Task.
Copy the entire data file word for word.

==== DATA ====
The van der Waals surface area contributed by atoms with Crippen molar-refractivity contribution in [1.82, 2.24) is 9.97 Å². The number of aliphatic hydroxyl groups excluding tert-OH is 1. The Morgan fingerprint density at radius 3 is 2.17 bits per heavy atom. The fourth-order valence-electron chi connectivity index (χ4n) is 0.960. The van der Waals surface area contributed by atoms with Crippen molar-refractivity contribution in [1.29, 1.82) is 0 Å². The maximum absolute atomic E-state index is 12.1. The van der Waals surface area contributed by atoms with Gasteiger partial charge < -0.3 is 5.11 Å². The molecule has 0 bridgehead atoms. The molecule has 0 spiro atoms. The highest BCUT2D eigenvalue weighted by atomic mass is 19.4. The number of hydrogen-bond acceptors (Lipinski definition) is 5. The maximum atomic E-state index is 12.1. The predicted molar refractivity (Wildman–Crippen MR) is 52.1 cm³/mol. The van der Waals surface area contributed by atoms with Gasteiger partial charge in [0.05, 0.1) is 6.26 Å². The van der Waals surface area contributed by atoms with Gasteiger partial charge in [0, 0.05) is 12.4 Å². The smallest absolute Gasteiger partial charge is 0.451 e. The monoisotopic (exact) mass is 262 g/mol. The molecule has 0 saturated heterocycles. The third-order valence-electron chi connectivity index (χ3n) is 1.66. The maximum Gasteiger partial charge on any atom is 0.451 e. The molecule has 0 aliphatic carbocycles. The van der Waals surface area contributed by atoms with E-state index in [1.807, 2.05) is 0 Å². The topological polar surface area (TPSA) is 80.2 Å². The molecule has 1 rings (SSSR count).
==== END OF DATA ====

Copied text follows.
The van der Waals surface area contributed by atoms with Crippen molar-refractivity contribution in [1.82, 2.24) is 9.97 Å². The number of aliphatic hydroxyl groups excluding tert-OH is 1. The Morgan fingerprint density at radius 3 is 2.17 bits per heavy atom. The fourth-order valence-electron chi connectivity index (χ4n) is 0.960. The van der Waals surface area contributed by atoms with Crippen molar-refractivity contribution in [1.29, 1.82) is 0 Å². The maximum absolute atomic E-state index is 12.1. The van der Waals surface area contributed by atoms with Gasteiger partial charge < -0.3 is 5.11 Å². The molecule has 0 bridgehead atoms. The molecule has 0 spiro atoms. The highest BCUT2D eigenvalue weighted by atomic mass is 19.4. The number of hydrogen-bond acceptors (Lipinski definition) is 5. The maximum atomic E-state index is 12.1. The predicted molar refractivity (Wildman–Crippen MR) is 52.1 cm³/mol. The van der Waals surface area contributed by atoms with Gasteiger partial charge in [0.05, 0.1) is 6.26 Å². The van der Waals surface area contributed by atoms with Gasteiger partial charge in [0, 0.05) is 12.4 Å². The smallest absolute Gasteiger partial charge is 0.451 e. The monoisotopic (exact) mass is 262 g/mol. The molecule has 0 saturated heterocycles. The third-order valence-electron chi connectivity index (χ3n) is 1.66. The maximum Gasteiger partial charge on any atom is 0.451 e. The molecule has 0 aliphatic carbocycles. The van der Waals surface area contributed by atoms with E-state index in [1.807, 2.05) is 0 Å². The topological polar surface area (TPSA) is 80.2 Å². The molecule has 1 rings (SSSR count).